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Written during the painful disintegration of her marriage to Richard Aldington, "Eurydice" can be read on the most obvious biographical level as H.D.’s personal cry of rage and despair against an unfaithful husband, also a poet and once a mentor, who has drawn her toward unhappiness only to turn and reject her. . . . Her Eurydice executes an Orphic turn of her own–or, if you will, a "Eurydicean" turn away from patriarchal convention–when she rejects the familiar myth of Orpheus as the faithful lover whose glance back at his wife signals at once his aspiration and his human imperfection. Orpheus’ backward glance, this Eurydice suggests, is more a gesture of greed–

So for your arrogance and your ruthlessness I have lost the earth and the flowers of the earth

–than one of love or even pure passionate need.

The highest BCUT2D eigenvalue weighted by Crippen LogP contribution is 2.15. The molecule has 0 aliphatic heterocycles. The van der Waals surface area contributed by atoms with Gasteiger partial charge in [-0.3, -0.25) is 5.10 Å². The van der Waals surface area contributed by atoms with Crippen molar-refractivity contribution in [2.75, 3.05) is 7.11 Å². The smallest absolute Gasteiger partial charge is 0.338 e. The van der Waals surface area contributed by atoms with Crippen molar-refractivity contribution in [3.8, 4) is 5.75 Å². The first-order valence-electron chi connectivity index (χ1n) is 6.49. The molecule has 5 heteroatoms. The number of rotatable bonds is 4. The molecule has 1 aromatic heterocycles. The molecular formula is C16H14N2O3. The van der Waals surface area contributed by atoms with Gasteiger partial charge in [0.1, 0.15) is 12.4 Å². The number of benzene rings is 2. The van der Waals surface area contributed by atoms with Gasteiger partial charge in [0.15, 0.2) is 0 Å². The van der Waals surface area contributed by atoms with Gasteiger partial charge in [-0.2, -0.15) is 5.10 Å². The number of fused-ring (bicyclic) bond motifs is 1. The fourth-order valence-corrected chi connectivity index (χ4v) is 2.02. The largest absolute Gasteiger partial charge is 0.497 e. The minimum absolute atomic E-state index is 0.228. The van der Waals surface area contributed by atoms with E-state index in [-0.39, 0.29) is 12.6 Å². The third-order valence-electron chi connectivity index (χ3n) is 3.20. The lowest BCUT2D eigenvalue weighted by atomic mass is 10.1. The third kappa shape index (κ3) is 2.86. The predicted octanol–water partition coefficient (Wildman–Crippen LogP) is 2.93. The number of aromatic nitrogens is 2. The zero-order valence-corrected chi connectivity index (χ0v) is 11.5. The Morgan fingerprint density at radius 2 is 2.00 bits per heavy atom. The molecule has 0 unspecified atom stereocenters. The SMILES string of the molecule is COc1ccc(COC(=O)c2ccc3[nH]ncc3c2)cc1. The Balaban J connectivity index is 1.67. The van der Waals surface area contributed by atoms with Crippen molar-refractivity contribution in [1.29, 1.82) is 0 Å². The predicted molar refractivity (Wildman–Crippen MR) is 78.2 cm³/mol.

At the same time, H.D. also rejects the image of Eurydice as the passive object of her heroic husband’s quest, allowed, while Orpheus charms the underworld with his music, no creative voice of her own. . . . H.D.’s heroine, rather than accepting her fate in silence or lamenting vaguely to the gods, cries out defiantly against all male oppression, offering a manifesto for a feminist poetics appropriating hell, the negative space of literary marginality into which the female poet has been driven, as a source of power. . . . Eurydice’s determination to reign in hell if she cannot write poetry in heaven is not, perhaps, the most satisfying solution possible to the creative dilemma in which Orpheus has placed her. But it is a courageous one, and the apocalyptic imagery of the final stanza–in which hell, in a demonic revision of Robert Burns, threatens to open "like a red rose"–suggests that Eurydice’s "flowers of myself" are powerful blooms, indeed.